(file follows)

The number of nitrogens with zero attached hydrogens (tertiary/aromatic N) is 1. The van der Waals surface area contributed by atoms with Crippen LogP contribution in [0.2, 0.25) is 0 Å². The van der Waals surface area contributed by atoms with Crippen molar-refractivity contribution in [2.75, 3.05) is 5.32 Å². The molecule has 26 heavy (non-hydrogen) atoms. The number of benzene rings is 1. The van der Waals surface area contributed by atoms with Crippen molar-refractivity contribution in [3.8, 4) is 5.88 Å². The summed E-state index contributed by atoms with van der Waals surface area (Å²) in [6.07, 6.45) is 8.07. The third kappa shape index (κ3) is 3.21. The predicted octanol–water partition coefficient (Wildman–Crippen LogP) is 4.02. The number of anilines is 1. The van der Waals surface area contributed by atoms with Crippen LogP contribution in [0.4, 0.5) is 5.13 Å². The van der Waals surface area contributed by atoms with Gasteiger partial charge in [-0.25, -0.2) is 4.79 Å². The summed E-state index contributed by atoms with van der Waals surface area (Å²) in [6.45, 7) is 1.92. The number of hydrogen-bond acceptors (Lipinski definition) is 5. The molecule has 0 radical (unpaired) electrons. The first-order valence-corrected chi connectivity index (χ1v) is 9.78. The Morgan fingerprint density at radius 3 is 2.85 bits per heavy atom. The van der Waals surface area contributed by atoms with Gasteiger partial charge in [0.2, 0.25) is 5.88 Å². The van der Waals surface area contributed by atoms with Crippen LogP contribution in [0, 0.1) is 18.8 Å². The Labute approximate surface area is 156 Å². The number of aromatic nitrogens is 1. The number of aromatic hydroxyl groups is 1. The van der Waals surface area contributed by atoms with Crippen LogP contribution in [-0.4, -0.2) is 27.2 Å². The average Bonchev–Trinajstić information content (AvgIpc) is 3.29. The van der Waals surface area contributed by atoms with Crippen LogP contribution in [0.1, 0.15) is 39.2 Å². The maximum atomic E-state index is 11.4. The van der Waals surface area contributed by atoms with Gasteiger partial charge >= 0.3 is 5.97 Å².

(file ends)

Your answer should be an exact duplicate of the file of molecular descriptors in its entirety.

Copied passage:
The number of nitrogens with zero attached hydrogens (tertiary/aromatic N) is 1. The van der Waals surface area contributed by atoms with Crippen LogP contribution in [0.2, 0.25) is 0 Å². The van der Waals surface area contributed by atoms with Crippen molar-refractivity contribution in [2.75, 3.05) is 5.32 Å². The molecule has 26 heavy (non-hydrogen) atoms. The number of benzene rings is 1. The van der Waals surface area contributed by atoms with Crippen molar-refractivity contribution in [3.8, 4) is 5.88 Å². The summed E-state index contributed by atoms with van der Waals surface area (Å²) in [6.07, 6.45) is 8.07. The third kappa shape index (κ3) is 3.21. The predicted octanol–water partition coefficient (Wildman–Crippen LogP) is 4.02. The number of anilines is 1. The van der Waals surface area contributed by atoms with Crippen LogP contribution in [0.4, 0.5) is 5.13 Å². The van der Waals surface area contributed by atoms with Gasteiger partial charge in [-0.25, -0.2) is 4.79 Å². The summed E-state index contributed by atoms with van der Waals surface area (Å²) in [6.45, 7) is 1.92. The number of hydrogen-bond acceptors (Lipinski definition) is 5. The molecule has 0 radical (unpaired) electrons. The first-order valence-corrected chi connectivity index (χ1v) is 9.78. The Morgan fingerprint density at radius 3 is 2.85 bits per heavy atom. The van der Waals surface area contributed by atoms with Gasteiger partial charge in [0.2, 0.25) is 5.88 Å². The van der Waals surface area contributed by atoms with Crippen LogP contribution in [0, 0.1) is 18.8 Å². The Labute approximate surface area is 156 Å². The number of aromatic nitrogens is 1. The number of aromatic hydroxyl groups is 1. The van der Waals surface area contributed by atoms with Crippen LogP contribution in [-0.4, -0.2) is 27.2 Å². The average Bonchev–Trinajstić information content (AvgIpc) is 3.29. The van der Waals surface area contributed by atoms with Crippen LogP contribution in [0.1, 0.15) is 39.2 Å². The maximum atomic E-state index is 11.4. The van der Waals surface area contributed by atoms with Gasteiger partial charge >= 0.3 is 5.97 Å².